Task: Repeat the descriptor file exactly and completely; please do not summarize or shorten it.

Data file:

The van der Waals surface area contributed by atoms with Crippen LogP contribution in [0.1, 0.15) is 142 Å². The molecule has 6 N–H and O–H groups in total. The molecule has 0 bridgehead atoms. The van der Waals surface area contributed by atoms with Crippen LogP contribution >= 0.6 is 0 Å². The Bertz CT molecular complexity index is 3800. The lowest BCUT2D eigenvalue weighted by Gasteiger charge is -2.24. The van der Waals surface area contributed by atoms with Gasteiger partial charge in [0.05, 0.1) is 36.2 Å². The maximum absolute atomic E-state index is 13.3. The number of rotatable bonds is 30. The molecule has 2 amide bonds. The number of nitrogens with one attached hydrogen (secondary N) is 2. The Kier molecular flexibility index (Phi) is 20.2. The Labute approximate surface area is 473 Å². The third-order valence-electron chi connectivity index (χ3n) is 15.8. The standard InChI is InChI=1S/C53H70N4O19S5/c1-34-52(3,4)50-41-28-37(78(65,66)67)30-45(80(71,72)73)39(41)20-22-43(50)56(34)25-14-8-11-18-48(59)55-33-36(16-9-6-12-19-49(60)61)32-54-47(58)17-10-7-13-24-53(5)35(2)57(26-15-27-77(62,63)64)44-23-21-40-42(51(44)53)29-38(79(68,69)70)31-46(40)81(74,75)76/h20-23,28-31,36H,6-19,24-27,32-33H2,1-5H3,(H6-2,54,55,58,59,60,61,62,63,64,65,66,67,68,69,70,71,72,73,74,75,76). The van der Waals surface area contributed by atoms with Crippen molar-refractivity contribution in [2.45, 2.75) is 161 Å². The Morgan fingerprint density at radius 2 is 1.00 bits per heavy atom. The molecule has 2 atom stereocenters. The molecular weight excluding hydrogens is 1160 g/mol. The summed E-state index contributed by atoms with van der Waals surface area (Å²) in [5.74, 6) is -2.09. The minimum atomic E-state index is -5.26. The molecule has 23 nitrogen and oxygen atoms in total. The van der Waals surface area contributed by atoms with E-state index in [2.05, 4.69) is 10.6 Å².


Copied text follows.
The van der Waals surface area contributed by atoms with Crippen LogP contribution in [0.1, 0.15) is 142 Å². The molecule has 6 N–H and O–H groups in total. The molecule has 0 bridgehead atoms. The van der Waals surface area contributed by atoms with Crippen LogP contribution >= 0.6 is 0 Å². The Bertz CT molecular complexity index is 3800. The lowest BCUT2D eigenvalue weighted by Gasteiger charge is -2.24. The van der Waals surface area contributed by atoms with Gasteiger partial charge in [0.05, 0.1) is 36.2 Å². The maximum absolute atomic E-state index is 13.3. The number of rotatable bonds is 30. The molecule has 2 amide bonds. The number of nitrogens with one attached hydrogen (secondary N) is 2. The Kier molecular flexibility index (Phi) is 20.2. The Labute approximate surface area is 473 Å². The third-order valence-electron chi connectivity index (χ3n) is 15.8. The standard InChI is InChI=1S/C53H70N4O19S5/c1-34-52(3,4)50-41-28-37(78(65,66)67)30-45(80(71,72)73)39(41)20-22-43(50)56(34)25-14-8-11-18-48(59)55-33-36(16-9-6-12-19-49(60)61)32-54-47(58)17-10-7-13-24-53(5)35(2)57(26-15-27-77(62,63)64)44-23-21-40-42(51(44)53)29-38(79(68,69)70)31-46(40)81(74,75)76/h20-23,28-31,36H,6-19,24-27,32-33H2,1-5H3,(H6-2,54,55,58,59,60,61,62,63,64,65,66,67,68,69,70,71,72,73,74,75,76). The van der Waals surface area contributed by atoms with Crippen molar-refractivity contribution in [2.45, 2.75) is 161 Å². The Morgan fingerprint density at radius 2 is 1.00 bits per heavy atom. The molecule has 2 atom stereocenters. The molecular weight excluding hydrogens is 1160 g/mol. The summed E-state index contributed by atoms with van der Waals surface area (Å²) in [5.74, 6) is -2.09. The minimum atomic E-state index is -5.26. The molecule has 23 nitrogen and oxygen atoms in total. The van der Waals surface area contributed by atoms with E-state index in [2.05, 4.69) is 10.6 Å².